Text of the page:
Experiencing Samana Santa in Andalucia.

Feliz Pascua – Happy Easter!

(This post may be a tad late, but things were rather hectic around here this week.  I know you’ll forgive me)

Samana Santa (Easter Holy Week) in the Spanish town of Alhaurin el Grande almost defies description. It has absolutely been the loudest, at times, the most confusing, and possibly one of the most fascinating parts of our winter.

We travel to observe different cultures and ways of life. We do this from our own perspectives. Being open to and respectful of others´ customs is important, and we each have our backgrounds and biases. In trying to understand what the heck was happening, I asked people in both English and Spanish.  There were plenty of different explanations.  Claire, of Tomatoes on Toast Blog, gives a fantastic, succinct explanation from the perspective of an English woman living in Cordoba since 2011.  Please check out her post; she’ll explain a lot of this to you.

The processionals ran from Wednesday to Sunday, and we saw as much of them as we could (I even attended most of a church service – not something I say everyday).  Here are the highlights, along with a bit of commentary.

Preparations for the processionals were amazing.  Stages in two squares were changed for each day’s reenactment.  People and businesses lined the streets along the processional route with chairs, saving space for viewing.

Samana Santa 20160324_184740-1

Finally, the first processional leaves Santa Vera Cruz Church (or, as we’ve come to know it, the green church) on Wednesday.  Each of the two churches played specific roles during the week, performing specific reenactments, carrying the pasos (the huge platforms with Jesus or Mary on top), and performing the role of Nazarenos (penitents dressed in robes with pointy hoods).

Samana Santa 20160324_234158-1

Samana Santa 20160324_213603 (1)
A number of different pasos are carried through the narrow, winding streets during Samana Santa.  When not on procession, they can be found on display in the churches where worshippers can view them up close, offer prayers, and, of course, pose for pictures.

Samana Santa 20160324_213259-1 (1)

Samana Santa 20160325_000312

Samana Santa 20160327_143124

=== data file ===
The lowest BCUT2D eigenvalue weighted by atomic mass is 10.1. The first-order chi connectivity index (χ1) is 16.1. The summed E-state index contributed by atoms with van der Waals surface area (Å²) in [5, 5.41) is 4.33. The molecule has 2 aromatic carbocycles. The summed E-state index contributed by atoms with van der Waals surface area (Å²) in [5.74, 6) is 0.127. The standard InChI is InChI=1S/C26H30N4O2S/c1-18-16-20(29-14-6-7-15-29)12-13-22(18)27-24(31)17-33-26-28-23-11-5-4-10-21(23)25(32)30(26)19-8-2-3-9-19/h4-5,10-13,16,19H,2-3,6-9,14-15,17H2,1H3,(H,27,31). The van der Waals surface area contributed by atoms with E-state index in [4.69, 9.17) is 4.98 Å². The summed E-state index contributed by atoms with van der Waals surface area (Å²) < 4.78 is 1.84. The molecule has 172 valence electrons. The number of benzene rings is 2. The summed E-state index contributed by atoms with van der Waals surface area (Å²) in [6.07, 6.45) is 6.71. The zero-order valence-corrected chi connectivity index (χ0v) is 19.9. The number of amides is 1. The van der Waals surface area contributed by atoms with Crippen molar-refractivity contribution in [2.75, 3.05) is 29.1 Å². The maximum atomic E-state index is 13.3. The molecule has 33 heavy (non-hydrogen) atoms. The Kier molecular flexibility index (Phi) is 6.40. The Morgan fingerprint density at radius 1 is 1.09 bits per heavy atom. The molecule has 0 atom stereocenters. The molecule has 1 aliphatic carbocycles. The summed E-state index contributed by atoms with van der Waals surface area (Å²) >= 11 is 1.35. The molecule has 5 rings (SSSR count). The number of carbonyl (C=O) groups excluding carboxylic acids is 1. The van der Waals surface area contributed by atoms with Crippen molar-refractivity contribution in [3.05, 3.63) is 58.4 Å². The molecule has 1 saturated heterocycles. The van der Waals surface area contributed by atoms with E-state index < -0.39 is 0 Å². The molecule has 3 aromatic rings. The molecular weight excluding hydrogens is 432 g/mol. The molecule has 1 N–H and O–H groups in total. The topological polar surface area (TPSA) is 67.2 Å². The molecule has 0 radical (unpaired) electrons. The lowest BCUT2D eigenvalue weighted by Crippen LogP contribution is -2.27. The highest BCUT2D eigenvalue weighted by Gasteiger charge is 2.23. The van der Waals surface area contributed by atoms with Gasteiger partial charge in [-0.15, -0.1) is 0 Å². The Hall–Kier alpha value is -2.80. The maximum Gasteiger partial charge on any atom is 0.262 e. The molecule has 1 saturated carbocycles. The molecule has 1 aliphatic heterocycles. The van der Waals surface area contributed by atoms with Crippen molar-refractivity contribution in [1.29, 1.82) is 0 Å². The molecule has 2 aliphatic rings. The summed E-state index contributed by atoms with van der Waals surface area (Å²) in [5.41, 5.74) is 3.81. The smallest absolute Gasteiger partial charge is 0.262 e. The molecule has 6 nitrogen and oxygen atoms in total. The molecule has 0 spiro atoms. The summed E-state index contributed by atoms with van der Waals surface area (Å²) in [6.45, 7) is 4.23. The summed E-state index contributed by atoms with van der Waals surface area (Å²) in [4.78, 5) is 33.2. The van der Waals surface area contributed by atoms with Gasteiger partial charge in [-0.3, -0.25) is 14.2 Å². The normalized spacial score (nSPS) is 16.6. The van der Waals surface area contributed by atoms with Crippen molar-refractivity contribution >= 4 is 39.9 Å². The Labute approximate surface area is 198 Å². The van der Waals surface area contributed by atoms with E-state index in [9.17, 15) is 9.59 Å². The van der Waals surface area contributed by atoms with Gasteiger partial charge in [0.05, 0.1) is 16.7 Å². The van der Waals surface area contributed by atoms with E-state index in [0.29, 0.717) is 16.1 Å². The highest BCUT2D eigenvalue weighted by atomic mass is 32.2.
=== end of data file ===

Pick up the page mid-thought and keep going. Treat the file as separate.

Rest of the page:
Along the route, a bell is rung and those carrying the pasos stop and let the massive burden rest on supports.  This provides the crowd a better view, but also gives the men a bit of relief.  At one point, one looked at me with a sort of pained grin and shrugged his shoulder as if to say, “Yeah, this is really stinkin’ heavy.”

Each day, different scenes from the Passion of Christ are depicted with local members of the community in character for hours at a time, first with the reenactments, then during the processionals which can last until midnight.  What was amazing was the number of very young children taking part day after day (and night).

Samana Santa 20160325_220829Even though there was absolutely a solemn mood, these little girls weren’t the only ones chatting along the way.  From time to time, a mom would step out from the crowd to adjust a costume, or a participant would slip into one of the open doors along the route (let’s face it, potty breaks would be crucial during the hours-long processionals).

Samana Santa 20160324_235825-1 (1)I never was able to determine the role of these women (important members of the church, perhaps?).  What I do know for sure is that I could never walk up and down the hilly streets of the town for four or five hours in shoes like these.

 

I know how you feel, little man.  The marching bands with bugles and drums almost made my ears bleed.  Not only are they extremely loud and within arm’s reach, narrow streets lined by two-story buildings of tile, stucco, and brick create a deafening echo chamber.

I’m not sure what surprised me the most at the Easter Sunday service: the relatively few people in attendance, the fact that I was there at all, or the outfits worn by the female members of the choir.  Compared to the thousands lining the streets to watch the theatrics of the processionals, the church service was a very quiet affair.